Why Developers Love Programming for the Mac

Mr. T is famous for his bad man attitude, as seen in Rocky III and The A-Team (which are among my favorite movies and TV shows respectively). However, in his infinite wisdom, Mr. T produced a series of self-help videos in 1984 that were intended to help young kids as well as show his softer side. The best known videos are Treat Your Mother Right and Peer Pressure.

Mr. T on The Muppet ShowBoth of them are relevant to the topic of this column (you may understand the pure genius of myself by the end). Peer Pressure (apart from showing you that stealing rubbish is wrong) is about influence, and Treat Your Mother Right is about respect.

If everyone followed the advice in these videos, everybody would be following the crowd, thus creating more questions than answers.

I asked some of my friends to look at these videos, to see if I wasn’t the only person who thought they were odd. My favourite response is, “so glad I was a product of the 90s”. Which brings me nicely onto the topic of this week – Mac developers.

Peer Pressure

Mac developers are an interesting breed. Some say they have an easy life, because developing for the Mac is much easier than for other platforms. They aren’t treated well by their mother (Apple), but they don’t follow the crowd. If they followed the crowd, they would be developing for Windows. Windows is much much more popular than Mac and has roughly 80% market share (depends who who you listen to) compared to around 15% for the Mac.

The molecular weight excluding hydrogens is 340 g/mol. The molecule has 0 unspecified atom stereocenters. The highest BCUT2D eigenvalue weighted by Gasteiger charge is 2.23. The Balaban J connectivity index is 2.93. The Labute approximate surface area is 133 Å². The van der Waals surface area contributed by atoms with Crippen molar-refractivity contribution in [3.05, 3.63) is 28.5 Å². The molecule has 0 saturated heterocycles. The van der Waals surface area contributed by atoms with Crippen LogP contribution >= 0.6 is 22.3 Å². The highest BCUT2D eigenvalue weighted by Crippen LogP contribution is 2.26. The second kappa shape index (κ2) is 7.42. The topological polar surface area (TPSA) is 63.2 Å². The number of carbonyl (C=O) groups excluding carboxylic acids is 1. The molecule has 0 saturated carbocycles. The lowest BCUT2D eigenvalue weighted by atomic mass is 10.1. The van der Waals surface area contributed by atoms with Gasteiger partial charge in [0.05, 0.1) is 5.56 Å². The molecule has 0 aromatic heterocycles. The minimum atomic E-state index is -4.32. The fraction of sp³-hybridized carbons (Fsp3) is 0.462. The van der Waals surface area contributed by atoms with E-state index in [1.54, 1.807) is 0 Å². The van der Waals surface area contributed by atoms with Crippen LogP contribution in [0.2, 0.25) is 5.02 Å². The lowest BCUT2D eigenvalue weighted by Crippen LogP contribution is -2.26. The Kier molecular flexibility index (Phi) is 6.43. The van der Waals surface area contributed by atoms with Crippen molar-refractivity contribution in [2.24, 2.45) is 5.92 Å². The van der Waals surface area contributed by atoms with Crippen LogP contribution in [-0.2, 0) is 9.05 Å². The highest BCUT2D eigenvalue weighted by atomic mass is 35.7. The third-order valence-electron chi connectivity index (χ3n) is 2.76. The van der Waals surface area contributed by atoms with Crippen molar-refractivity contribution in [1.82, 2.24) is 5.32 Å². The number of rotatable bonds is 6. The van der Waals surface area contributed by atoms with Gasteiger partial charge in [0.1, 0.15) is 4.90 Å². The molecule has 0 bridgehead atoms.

With such a potentially huge audience of Windows users, why would you bother to consider Mac?

Microsoft is also good at backwards compatibility. Take this example – the Best of Windows Entertainment Package (BOWEP) was one of my favourite pieces of software when my first Windows 3.1 computer came into our household. Obviously, it had to be installed from floppy disk, and it ran on all my Windows machines until I switched to Mac.

When I purchased my new MacBook Pro in March, one of the first things I did was to install Windows Vista Ultimate Edition for some school work I needed to do. Out of curiosity, I did some searching and discovered that BOWEP was abandonware and was easily downloadable. Within five minutes, I had a piece of software released in 1995 working on a 2007 machine with the most recent version of the Windows operating system.

With a larger market share and the knowledge that your software is going to be usable for many years, you might think that developing for the Mac was an utter waste of time – so why do developers bother?


When Apple moved over to Intel, there were claims that developers would just develop for Windows, because it’s easier – but they haven’t. What possible reason is there?

NeXT logoThe answer – Mac is fun to develop for. To understand this, let’s whiz back 14 years to 1993 when Steve Jobs was looking to sell NeXTstep to everyone who might be interested.

Posters to show what NeXT can do? Not classy enough.

TV commercial? No way – he’s not Steve Ballmer.

Jobs and NeXT produced a NeXTstep Release 3 Demo video to show off the capabilities of NeXTstep and NeXT computers. For me, the most interesting part of the video is the development environment shown. The concepts shown – drag-and-drop object orientated programing and an interface designer – still make developers smile. Today they’re commonplace, but back then they were unheard of.

Think of the computing world in 1993: Windows 3.1 had just been released, and people were still using many MS-DOS applications, so it is obviously that the ideas shown in this video were way ahead of their time. Just imagine how these fantastic features would have disappeared if NeXTstep (later OpenStep) had vanished into computing history.